[OSM-dev] TIGER data show OSM getting slower??
tom at compton.nu
Sun Sep 16 23:01:07 BST 2007
In message <200709170716310093.0D0F4D6F at smtp.nsw.exemail.com.au>
"Brent Easton" <b.easton at exemail.com.au> wrote:
> > So, is TIGER+AND causing too much load to the OSM infrastructure right
> > now? AND will be done soon, but TIGER certainly won't be. Plus, we're
> > not even _converging_ on a time when the upload will finish. Should I
> > slow the upload down a bit?
> I don't know if is due to TIGER/AND or what, but over the last few weeks, I
> have found the Quality of Service provided by the API for uploading mapping
> data to be appalling (Using JOSM). I've been doing some coastal trace
> mapping when I have spare time at different times of the day and as a
> percentage of time I would say:
> 50% - slow, but satisfactory
> 25% - slow, unsatisfactory
> 15% - extremely slow, almost unusable
> 10% - Non existent
> 1 in 4 times I sit down to map, I find the system is pretty much unusable.
> Not good. If you want casual users to have a good experience and spend time
> mapping, the upload API has to be a focus for quality control.
I think you must be very unfortunate in your choice of mapping times
then - until about a week ago performance had been quite reasonable
for several weeks.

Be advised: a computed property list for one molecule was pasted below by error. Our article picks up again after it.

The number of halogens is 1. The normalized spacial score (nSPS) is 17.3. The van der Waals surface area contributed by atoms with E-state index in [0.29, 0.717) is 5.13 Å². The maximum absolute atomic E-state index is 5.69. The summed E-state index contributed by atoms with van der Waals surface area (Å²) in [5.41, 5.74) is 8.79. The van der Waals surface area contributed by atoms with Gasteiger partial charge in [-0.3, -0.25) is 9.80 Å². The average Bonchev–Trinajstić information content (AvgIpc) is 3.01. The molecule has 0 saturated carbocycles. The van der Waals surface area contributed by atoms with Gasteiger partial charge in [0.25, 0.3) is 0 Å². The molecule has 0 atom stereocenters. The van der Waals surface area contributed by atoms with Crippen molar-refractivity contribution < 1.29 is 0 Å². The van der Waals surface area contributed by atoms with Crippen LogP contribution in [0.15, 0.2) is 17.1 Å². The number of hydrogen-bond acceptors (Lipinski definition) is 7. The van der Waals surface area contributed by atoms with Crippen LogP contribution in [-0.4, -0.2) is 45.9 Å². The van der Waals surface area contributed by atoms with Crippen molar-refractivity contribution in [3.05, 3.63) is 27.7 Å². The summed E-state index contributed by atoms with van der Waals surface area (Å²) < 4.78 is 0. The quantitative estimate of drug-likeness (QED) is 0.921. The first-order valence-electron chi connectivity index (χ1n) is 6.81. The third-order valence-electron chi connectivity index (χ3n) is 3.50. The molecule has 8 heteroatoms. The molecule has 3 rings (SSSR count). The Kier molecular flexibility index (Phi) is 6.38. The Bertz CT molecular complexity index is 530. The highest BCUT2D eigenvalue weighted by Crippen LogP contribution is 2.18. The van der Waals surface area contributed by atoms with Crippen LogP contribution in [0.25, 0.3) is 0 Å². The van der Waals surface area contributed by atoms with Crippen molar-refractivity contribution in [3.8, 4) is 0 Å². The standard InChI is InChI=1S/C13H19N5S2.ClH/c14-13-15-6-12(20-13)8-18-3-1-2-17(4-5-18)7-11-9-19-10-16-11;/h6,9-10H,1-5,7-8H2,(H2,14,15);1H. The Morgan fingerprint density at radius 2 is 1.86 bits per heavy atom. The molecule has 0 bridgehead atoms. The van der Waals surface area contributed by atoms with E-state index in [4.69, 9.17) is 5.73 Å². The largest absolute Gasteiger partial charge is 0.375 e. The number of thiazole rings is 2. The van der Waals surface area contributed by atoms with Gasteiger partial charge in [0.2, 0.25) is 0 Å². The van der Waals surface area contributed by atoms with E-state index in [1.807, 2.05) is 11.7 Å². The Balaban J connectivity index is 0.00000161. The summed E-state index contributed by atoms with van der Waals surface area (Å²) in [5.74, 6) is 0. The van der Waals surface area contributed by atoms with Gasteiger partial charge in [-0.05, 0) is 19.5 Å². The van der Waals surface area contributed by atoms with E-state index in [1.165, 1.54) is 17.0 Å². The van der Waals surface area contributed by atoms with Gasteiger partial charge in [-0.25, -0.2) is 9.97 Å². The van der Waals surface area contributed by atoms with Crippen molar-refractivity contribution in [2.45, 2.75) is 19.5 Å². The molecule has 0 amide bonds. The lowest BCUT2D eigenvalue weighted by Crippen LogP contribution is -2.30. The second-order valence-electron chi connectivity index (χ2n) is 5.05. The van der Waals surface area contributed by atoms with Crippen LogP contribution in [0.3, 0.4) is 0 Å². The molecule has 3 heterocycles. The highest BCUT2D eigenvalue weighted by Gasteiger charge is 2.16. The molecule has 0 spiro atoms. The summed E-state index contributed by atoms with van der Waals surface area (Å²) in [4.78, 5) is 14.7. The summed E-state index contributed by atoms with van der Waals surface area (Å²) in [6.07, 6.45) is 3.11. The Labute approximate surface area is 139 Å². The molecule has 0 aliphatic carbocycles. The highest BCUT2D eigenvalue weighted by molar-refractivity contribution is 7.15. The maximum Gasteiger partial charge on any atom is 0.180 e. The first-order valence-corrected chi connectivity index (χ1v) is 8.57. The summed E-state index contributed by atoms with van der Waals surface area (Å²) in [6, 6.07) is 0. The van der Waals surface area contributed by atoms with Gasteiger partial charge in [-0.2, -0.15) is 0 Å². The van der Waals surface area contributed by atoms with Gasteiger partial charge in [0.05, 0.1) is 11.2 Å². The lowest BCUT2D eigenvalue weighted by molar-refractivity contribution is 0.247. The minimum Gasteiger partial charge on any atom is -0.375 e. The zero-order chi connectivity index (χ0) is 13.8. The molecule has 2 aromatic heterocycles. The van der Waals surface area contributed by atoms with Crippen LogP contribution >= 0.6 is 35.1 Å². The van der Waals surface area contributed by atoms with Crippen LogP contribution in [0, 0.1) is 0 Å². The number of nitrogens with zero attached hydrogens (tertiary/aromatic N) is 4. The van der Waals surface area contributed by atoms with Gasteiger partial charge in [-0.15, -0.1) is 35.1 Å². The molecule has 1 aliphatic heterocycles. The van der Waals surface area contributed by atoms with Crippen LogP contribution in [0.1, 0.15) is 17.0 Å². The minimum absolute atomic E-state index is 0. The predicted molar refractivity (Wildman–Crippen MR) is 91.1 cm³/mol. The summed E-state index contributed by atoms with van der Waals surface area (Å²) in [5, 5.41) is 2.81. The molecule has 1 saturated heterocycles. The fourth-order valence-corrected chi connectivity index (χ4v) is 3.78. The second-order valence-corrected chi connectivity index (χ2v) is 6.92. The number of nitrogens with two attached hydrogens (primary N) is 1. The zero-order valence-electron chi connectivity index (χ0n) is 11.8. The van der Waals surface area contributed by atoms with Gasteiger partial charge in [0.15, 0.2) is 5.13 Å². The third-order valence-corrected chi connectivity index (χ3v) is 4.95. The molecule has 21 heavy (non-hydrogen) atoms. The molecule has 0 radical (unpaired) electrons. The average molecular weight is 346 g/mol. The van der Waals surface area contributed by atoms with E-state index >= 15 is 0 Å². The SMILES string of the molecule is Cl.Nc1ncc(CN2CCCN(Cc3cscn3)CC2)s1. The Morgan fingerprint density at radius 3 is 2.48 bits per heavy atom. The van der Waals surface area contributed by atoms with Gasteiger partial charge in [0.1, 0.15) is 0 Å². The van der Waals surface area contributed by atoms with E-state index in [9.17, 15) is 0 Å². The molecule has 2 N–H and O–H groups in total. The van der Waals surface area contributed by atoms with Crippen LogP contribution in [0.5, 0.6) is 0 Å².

The start of last week was quite bad, but once gps_points was sorted
out midweek it improved significantly until today when it did struggle
under the load at times - weekends are unfortunately a busy time in
Uploads are generally fine except when there are too many people trying
to download which can lead to a complete lockup for short periods as
downloads are gradually getting slower and slower as the size of the
database increases and a download that takes several minutes hogs a
process that could otherwise process dozens of uploads.
The solution is quadtiling but we need to arrange such API downtime to
convert the node tables. I was hoping to do that at the same time as the
move to API 0.5 but we might have to do it earlier than that as things
are starting to reach a critical level as today has shown.
Tom Hughes (tom at compton.nu)
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